War Opinion

Whistleblowers crucial in exposing truth in Roberts-Smith trial

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Ben Roberts-Smith's defamation case was dismissed on 1 June (image via YouTube)

Whistleblowers understand networks. Whistleblowers are scapegoated by them. When whistleblowers prevail, it is often because one network takes on another. The case of Ben Roberts-Smith is such a case.

Truth is the bystander.

War legitimises murder. When I first read my grandfather’s diary from the Western Front in World War I, I read of an implied legitimacy to kill or be killed. They were not war criminals, but they still engaged in murder. The real criminals were those who had authorised the war.

The orchestrators of war rarely fire a shot; and more rarely are they prosecuted for their crimes. Take for example the case of Henry Kissinger who recently celebrated his 100th birthday. Kissinger is widely regarded as a war criminal. He advised Nixon to bomb Cambodia, leading to the dissolution of that country and to the rise of the Khmer Rouge. Kissinger was responsible for more civilian deaths in Cambodia than previously known, according to an archive of U.S. military documents and interviews with Cambodian survivors.

Kissinger bears significant responsibility for the attacks in Cambodia that killed as many as 150,000 civilians. Kissinger’s crimes did not stop there. He derailed the Vietnamese peace talks in 1972 to help Nixon get re-elected, only to accept the Nobel Peace Prize for himself in 1973.

He played a significant role in the coup against Salvador Allende in 1973, he underwrote the genocide of the Kurds, he interfered in Angola. He was a master war criminal who was never prosecuted. In 1974, journalist Ted Koppel described Kissinger as the most admired man in America. Journalists could not see through the fog of the urbanity of Henry Kissinger. He was protected. He never should have been protected.  

Roberts-Smith is in a different category, but the problem is the same. He has been protected. The allegations against him were substantiated in the judgment of Justice Anthony Besanko. Roberts-Smith evidently committed crimes that went beyond the principle of to kill or be killed; beyond the bounds of the legitimacy of war; and directed others to go beyond those bounds. Roberts-Smith is a war criminal. He should never have been protected, yet he may still be.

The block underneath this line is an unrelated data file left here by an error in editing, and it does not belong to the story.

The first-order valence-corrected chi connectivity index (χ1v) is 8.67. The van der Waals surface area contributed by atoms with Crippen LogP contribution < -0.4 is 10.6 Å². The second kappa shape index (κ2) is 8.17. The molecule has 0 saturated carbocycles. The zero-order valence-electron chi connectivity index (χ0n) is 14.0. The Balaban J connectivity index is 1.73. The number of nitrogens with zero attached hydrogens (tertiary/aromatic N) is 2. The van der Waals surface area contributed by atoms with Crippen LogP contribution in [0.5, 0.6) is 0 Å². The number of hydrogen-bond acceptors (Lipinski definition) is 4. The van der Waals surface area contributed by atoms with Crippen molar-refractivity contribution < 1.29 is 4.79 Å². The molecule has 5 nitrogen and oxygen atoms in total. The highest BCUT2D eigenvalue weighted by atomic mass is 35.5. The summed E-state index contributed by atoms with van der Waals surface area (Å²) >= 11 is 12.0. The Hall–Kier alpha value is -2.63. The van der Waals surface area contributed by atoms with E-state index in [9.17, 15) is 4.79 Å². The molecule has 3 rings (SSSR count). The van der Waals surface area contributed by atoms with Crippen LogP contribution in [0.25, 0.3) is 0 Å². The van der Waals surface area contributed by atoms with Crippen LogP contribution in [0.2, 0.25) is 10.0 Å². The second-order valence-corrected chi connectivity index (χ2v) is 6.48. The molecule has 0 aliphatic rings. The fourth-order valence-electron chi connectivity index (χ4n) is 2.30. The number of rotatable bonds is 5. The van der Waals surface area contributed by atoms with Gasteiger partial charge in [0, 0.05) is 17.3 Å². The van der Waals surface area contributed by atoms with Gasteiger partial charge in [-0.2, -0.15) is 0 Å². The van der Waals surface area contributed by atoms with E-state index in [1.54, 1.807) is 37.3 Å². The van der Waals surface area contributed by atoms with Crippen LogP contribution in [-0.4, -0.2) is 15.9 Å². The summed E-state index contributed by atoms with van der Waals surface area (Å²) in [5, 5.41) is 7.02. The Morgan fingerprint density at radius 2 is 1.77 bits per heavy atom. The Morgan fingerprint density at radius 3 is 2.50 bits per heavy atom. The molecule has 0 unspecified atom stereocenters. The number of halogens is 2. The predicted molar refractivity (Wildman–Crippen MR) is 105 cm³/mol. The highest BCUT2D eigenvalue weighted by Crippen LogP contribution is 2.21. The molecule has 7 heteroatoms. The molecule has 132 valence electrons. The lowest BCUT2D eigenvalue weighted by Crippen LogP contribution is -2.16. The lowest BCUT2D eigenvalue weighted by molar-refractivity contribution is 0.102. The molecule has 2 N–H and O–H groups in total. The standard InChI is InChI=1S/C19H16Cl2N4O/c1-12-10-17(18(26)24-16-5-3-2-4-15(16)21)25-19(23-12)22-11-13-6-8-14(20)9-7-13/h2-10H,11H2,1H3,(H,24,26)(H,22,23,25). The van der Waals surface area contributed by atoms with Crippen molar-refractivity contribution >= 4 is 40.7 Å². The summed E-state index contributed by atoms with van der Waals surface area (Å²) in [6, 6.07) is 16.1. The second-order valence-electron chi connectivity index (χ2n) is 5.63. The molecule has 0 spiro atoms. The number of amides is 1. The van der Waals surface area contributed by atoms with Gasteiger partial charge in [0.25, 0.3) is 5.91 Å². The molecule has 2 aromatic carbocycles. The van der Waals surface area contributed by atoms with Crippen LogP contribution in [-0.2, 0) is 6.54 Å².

The standard of proof in a civil case is balance of probabilities; the standard in a criminal case is the higher, beyond reasonable doubt. War involves doubt, even if that doubt is manufactured. Defenders of Roberts-Smith will rely on the balance sheet of war. Roberts-Smith was awarded a Victoria Cross for an engagement on June 11, 2010, in Kandahar.

His Victoria Cross citation reads in part:

Corporal Roberts-Smith, with a total disregard for his own safety, stormed the enemy position killing the two remaining machine gunners. On seizing the fortified gun position, Corporal Roberts-Smith then took the initiative again and continued to assault enemy positions in depth during which he and another patrol member engaged and killed further enemy.


His acts of selfless valour directly enabled his troop to go on and clear the village of Tizak of Taliban. His valour was an inspiration to the soldiers with whom he fought alongside and is in keeping with the finest traditions of the Australian Army and the Australian Defence Force.

Within a year he had committed war crimes. One engagement will be weighed against another. The legitimacy of war.

The truth of war is never fully told. C.E.W. Bean was Australia’s first official war correspondent who was embedded with Australian troops at Gallipoli and the Western Front. Bean played a role that no journalist today could play. Bean was a frontline chronicler of war. Bean wrote diaries but the diaries were often different from the accounts in official transcripts. Bean was censored from telling the entire truth.

The Australian War Memorial is often regarded as the creation of Charles Bean; his words are quoted there and his history is embedded there. And Ben Roberts-Smith is prominently profiled there. What would C.E.W. Bean think? Perhaps he would want the whole story of Ben Roberts-Smith told, not just a censored account. After all he was a journalist.

Roberts-Smith shows the importance of a partnership between whistleblowers and journalists. The voices of Afghan villagers were amplified by soldiers who were the not so silent witnesses, the witnesses like Person 1. However, the whistleblowing partnership remains very uneven. The journalists will receive awards, but the whistleblowers may or may not receive protection. David McBride is still being prosecuted.

Defenders of Roberts-Smith will continue to argue there is room for doubt, that murder is more legitimate when murder is all around you, and that the fog of war should never be fully lifted. There is too much pride and too little regret. The immorality of war.

Dr Kim Sawyer is a senior fellow in the School of Historical and Philosophical Studies at the University of Melbourne.

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